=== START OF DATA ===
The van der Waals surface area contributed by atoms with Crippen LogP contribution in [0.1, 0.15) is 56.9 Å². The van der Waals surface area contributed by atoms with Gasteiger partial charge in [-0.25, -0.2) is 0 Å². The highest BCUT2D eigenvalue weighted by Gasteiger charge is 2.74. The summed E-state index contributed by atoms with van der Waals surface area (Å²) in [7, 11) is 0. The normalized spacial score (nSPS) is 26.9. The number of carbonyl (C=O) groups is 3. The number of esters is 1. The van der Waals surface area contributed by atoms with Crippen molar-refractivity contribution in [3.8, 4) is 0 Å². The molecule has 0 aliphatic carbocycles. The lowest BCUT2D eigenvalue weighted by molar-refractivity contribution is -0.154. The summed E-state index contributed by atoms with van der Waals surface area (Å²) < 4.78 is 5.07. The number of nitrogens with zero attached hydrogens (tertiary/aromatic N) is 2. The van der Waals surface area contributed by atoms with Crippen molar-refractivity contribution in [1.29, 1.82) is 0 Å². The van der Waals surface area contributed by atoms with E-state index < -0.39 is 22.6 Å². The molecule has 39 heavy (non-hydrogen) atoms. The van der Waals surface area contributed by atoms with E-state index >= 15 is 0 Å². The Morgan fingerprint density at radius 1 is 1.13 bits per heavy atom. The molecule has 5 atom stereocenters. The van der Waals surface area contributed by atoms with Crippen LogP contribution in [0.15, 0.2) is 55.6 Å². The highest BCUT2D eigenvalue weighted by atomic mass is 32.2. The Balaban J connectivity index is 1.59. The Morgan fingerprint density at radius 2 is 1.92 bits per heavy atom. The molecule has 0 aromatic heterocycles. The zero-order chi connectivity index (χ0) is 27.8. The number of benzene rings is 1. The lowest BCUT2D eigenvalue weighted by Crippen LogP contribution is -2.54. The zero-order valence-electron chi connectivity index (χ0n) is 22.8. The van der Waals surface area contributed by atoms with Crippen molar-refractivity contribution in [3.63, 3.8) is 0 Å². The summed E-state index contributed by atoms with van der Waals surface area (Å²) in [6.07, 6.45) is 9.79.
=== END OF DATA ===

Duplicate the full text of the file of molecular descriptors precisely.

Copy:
The van der Waals surface area contributed by atoms with Crippen LogP contribution in [0.1, 0.15) is 56.9 Å². The van der Waals surface area contributed by atoms with Gasteiger partial charge in [-0.25, -0.2) is 0 Å². The highest BCUT2D eigenvalue weighted by Gasteiger charge is 2.74. The summed E-state index contributed by atoms with van der Waals surface area (Å²) in [7, 11) is 0. The normalized spacial score (nSPS) is 26.9. The number of carbonyl (C=O) groups is 3. The number of esters is 1. The van der Waals surface area contributed by atoms with Crippen molar-refractivity contribution in [3.8, 4) is 0 Å². The molecule has 0 aliphatic carbocycles. The lowest BCUT2D eigenvalue weighted by molar-refractivity contribution is -0.154. The summed E-state index contributed by atoms with van der Waals surface area (Å²) < 4.78 is 5.07. The number of nitrogens with zero attached hydrogens (tertiary/aromatic N) is 2. The van der Waals surface area contributed by atoms with Crippen molar-refractivity contribution in [1.29, 1.82) is 0 Å². The van der Waals surface area contributed by atoms with E-state index < -0.39 is 22.6 Å². The molecule has 39 heavy (non-hydrogen) atoms. The van der Waals surface area contributed by atoms with E-state index >= 15 is 0 Å². The Morgan fingerprint density at radius 1 is 1.13 bits per heavy atom. The molecule has 5 atom stereocenters. The van der Waals surface area contributed by atoms with Crippen LogP contribution in [0.15, 0.2) is 55.6 Å². The highest BCUT2D eigenvalue weighted by atomic mass is 32.2. The Balaban J connectivity index is 1.59. The Morgan fingerprint density at radius 2 is 1.92 bits per heavy atom. The molecule has 0 aromatic heterocycles. The zero-order chi connectivity index (χ0) is 27.8. The number of benzene rings is 1. The lowest BCUT2D eigenvalue weighted by Crippen LogP contribution is -2.54. The zero-order valence-electron chi connectivity index (χ0n) is 22.8. The van der Waals surface area contributed by atoms with Crippen molar-refractivity contribution in [3.63, 3.8) is 0 Å². The summed E-state index contributed by atoms with van der Waals surface area (Å²) in [6.07, 6.45) is 9.79.